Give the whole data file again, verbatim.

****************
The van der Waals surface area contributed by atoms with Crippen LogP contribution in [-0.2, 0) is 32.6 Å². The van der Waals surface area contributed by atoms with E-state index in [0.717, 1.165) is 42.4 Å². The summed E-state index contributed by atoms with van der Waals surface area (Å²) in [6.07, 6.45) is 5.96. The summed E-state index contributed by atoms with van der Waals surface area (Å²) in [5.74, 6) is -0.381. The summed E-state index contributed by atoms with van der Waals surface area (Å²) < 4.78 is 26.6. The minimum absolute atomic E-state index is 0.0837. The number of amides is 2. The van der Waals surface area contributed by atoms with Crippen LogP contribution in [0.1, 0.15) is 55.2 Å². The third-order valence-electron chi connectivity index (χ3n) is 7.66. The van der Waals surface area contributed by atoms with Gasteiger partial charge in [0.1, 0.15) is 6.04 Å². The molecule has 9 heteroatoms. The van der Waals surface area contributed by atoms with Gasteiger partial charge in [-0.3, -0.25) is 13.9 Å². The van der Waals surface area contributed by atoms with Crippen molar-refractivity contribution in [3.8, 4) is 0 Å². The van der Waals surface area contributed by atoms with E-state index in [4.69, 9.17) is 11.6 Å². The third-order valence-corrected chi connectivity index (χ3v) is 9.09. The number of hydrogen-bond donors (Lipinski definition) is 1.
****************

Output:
The van der Waals surface area contributed by atoms with Crippen LogP contribution in [-0.2, 0) is 32.6 Å². The van der Waals surface area contributed by atoms with E-state index in [0.717, 1.165) is 42.4 Å². The summed E-state index contributed by atoms with van der Waals surface area (Å²) in [6.07, 6.45) is 5.96. The summed E-state index contributed by atoms with van der Waals surface area (Å²) in [5.74, 6) is -0.381. The summed E-state index contributed by atoms with van der Waals surface area (Å²) < 4.78 is 26.6. The minimum absolute atomic E-state index is 0.0837. The number of amides is 2. The van der Waals surface area contributed by atoms with Crippen LogP contribution in [0.1, 0.15) is 55.2 Å². The third-order valence-electron chi connectivity index (χ3n) is 7.66. The van der Waals surface area contributed by atoms with Gasteiger partial charge in [0.1, 0.15) is 6.04 Å². The molecule has 9 heteroatoms. The van der Waals surface area contributed by atoms with Gasteiger partial charge in [-0.3, -0.25) is 13.9 Å². The van der Waals surface area contributed by atoms with Crippen molar-refractivity contribution in [3.8, 4) is 0 Å². The van der Waals surface area contributed by atoms with E-state index in [4.69, 9.17) is 11.6 Å². The third-order valence-corrected chi connectivity index (χ3v) is 9.09. The number of hydrogen-bond donors (Lipinski definition) is 1.